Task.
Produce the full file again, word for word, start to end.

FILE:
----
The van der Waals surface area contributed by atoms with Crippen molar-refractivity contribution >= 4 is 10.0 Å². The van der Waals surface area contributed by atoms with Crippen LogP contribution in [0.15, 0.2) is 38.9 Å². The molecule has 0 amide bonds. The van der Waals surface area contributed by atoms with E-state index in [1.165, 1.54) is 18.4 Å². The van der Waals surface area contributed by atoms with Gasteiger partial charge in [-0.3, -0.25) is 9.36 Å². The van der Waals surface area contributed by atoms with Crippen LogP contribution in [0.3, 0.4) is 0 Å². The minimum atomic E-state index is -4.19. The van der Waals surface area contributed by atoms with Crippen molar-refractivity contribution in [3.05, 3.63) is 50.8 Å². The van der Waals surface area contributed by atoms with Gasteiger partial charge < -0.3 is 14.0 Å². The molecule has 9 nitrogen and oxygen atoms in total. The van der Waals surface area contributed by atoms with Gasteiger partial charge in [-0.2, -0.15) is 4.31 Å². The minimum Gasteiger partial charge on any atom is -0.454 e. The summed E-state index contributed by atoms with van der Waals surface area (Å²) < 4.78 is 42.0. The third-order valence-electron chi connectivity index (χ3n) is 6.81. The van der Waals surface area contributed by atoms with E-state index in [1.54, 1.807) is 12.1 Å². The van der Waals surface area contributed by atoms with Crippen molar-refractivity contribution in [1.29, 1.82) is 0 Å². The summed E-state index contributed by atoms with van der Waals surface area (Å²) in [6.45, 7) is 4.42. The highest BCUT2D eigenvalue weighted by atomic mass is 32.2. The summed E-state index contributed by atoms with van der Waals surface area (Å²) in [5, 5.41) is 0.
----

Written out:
The van der Waals surface area contributed by atoms with Crippen molar-refractivity contribution >= 4 is 10.0 Å². The van der Waals surface area contributed by atoms with Crippen LogP contribution in [0.15, 0.2) is 38.9 Å². The molecule has 0 amide bonds. The van der Waals surface area contributed by atoms with E-state index in [1.165, 1.54) is 18.4 Å². The van der Waals surface area contributed by atoms with Gasteiger partial charge in [-0.3, -0.25) is 9.36 Å². The van der Waals surface area contributed by atoms with Crippen LogP contribution in [0.3, 0.4) is 0 Å². The minimum atomic E-state index is -4.19. The van der Waals surface area contributed by atoms with Crippen molar-refractivity contribution in [3.05, 3.63) is 50.8 Å². The van der Waals surface area contributed by atoms with Gasteiger partial charge < -0.3 is 14.0 Å². The molecule has 9 nitrogen and oxygen atoms in total. The van der Waals surface area contributed by atoms with Gasteiger partial charge in [-0.2, -0.15) is 4.31 Å². The minimum Gasteiger partial charge on any atom is -0.454 e. The summed E-state index contributed by atoms with van der Waals surface area (Å²) < 4.78 is 42.0. The third-order valence-electron chi connectivity index (χ3n) is 6.81. The van der Waals surface area contributed by atoms with E-state index in [1.54, 1.807) is 12.1 Å². The van der Waals surface area contributed by atoms with Crippen molar-refractivity contribution in [1.29, 1.82) is 0 Å². The summed E-state index contributed by atoms with van der Waals surface area (Å²) in [6.45, 7) is 4.42. The highest BCUT2D eigenvalue weighted by atomic mass is 32.2. The summed E-state index contributed by atoms with van der Waals surface area (Å²) in [5, 5.41) is 0.